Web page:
I cannot speak for my brethren but I have not either at the Bar or on the Bench in dealing with such assessments had in mind the happiness or unhappiness of a claimant except in the most general way. The inner world or the inner life or should it be said the soul of a person is not, in my view, a matter for investigation in a court of law in order to justify an award of damages to a person living, and I have not understood that Benham v. Gambling has so stated or inferentially so decided.

Lord Simon in that case was not dealing with a claim of a living person for loss of use of limbs and faculties but with a claim on behalf of a dead child’s estate for the restricted claim for loss of many years of life and the only loss, he held, to be assessed was the loss of a measure of prospective happiness; and I have already cited an appropriate passage. The Lord Chancellor later in his speech said “damages which would be proper for a disabling injury may well be much greater than for deprivation of life”. I would read that as distinguishing damages for a disabling injury and not as assessing them on a similar basis. As long as the assessment of happiness is made on an objective basis and within the restricted limits of this decision experience has shown that it has been applied conventionally and without difficulty. Unless authority directs I would be reluctant to apply a standard or basis which required that the happiness of a living person has to be assessed, as it ‘ would have to be assessed, to use the common expression, subjectively. I know of no authority which supports this view and have heard no evidence adduced which would in any case permit of its true solution. The head of claim for pain and suffering would cone nearer to considerations of happiness – but not I think in any deep sense – than would a claim for loss of limbs or faculties.

The complete loss of sight may bring, and I think often does, a serenity and calm of life which might lead to a happiness hitherto unknown but I cannot think that a defendant is entitled to pray that in aid in order to reduce the damages he has to pay to the sufferer. Infirmity which cripples and incapacitates a man Lay bring a sympathy and attention which reveals in him an inward comfort which he has never previously known. He may be “happier” than he has ever been.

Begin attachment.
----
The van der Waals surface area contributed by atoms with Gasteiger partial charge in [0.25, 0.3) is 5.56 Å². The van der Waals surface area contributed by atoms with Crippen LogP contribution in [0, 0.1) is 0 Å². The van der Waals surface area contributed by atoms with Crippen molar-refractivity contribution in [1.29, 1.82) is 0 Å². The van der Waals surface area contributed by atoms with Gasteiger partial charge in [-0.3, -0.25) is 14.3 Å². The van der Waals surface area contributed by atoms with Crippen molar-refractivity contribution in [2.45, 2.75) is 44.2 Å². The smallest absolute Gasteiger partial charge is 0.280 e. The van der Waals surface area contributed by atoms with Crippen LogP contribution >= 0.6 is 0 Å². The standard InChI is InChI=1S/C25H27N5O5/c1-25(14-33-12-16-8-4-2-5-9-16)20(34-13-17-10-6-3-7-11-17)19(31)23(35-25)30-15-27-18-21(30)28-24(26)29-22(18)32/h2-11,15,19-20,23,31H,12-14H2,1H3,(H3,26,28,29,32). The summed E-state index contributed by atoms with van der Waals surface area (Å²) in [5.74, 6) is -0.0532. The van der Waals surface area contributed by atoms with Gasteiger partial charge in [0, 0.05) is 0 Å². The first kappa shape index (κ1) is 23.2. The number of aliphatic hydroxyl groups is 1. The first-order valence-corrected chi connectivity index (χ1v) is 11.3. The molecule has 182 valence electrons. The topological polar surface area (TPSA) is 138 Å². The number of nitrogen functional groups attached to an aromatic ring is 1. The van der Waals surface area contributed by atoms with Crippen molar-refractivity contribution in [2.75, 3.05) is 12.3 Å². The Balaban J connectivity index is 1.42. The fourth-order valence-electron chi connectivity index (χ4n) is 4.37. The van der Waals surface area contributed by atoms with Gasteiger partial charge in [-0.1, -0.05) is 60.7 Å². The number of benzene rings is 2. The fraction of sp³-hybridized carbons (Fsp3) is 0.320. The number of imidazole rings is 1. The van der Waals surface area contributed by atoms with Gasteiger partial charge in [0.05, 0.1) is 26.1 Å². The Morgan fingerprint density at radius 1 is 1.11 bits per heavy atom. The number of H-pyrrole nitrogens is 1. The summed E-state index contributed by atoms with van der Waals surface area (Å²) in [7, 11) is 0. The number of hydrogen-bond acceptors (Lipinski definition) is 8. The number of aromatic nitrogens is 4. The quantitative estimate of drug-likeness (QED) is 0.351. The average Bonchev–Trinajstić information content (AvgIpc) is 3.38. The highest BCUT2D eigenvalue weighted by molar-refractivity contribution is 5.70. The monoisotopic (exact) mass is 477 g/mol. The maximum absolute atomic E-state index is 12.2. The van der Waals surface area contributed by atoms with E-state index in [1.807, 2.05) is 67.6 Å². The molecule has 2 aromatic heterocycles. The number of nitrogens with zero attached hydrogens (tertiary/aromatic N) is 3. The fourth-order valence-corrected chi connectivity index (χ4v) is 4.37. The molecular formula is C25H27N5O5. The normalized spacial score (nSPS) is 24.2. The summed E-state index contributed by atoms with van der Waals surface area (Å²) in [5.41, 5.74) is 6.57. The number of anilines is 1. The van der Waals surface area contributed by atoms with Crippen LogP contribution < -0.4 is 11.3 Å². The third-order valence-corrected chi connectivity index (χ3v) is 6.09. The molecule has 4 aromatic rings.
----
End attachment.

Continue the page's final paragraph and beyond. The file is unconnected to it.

I do not pursue this for I think it is ill suited to an investigation in a court of law and quite unnecessary.

The first element or ingredient of damages is the physical injury itself which gives rise to all the consequential claims which may arise from the injury, and the physical injury itself has always, in my opinion, been a head of claim which has justified and required in law an award of damages according to the extent, gravity and duration of the injury.

As far back as 1879, in the judgment in Phillips v. The South Western Railway Company (4 Queen’s Bench Division, page 406) Chief Justice Cockburn said (on page 407):

“We think that a jury cannot be said to take a reasonable view of the case unless they consider and take into account all the heads of damage in respect of which a plaintiff complaining of a personal injury is entitled to compensation. These are the bodily injury sustained; the pain undergone; the effect on the health of the sufferer, according to its degree and its probable duration as likely to be temporary or permanent; the expenses incidental to attempts to effect a cure, or to lessen the amount of injury; the pecuniary loss”;

and I know of no authority which excludes damages for an injury in itself. The loss of a leg was compensated in Rose v. Ford with a small amount as the period of loss was only two days. A general award no doubt includes also as a rule a sum for pain and suffering and frequently for loss of future earnings. In the present case the plaintiff being unconscious and almost certainly likely to remain so there is no scope for any award of damages for pain and suffering and no award was claimed or granted.

The physical injuries to the plaintiff are however an almost total and complete loss of all the faculties the body normally possesses. By reason of the deep and extensive injury to her brain she cannot see, she cannot talk, she cannot hear. She has lost the use of both of her legs and both her arms. She cannot sit up or lie down or control any movements of her body. The longer she lives the longer she is deprived of every faculty except the bare capacity to breathe and to digest enough food to maintain her body. She has lost all that life would have brought her.

The Legislature has not found it impossible to compensate for loss of faculty, for awards are made under the National Insurance (Industrial Injuries) Act, based on the fact only that a faculty has been lost.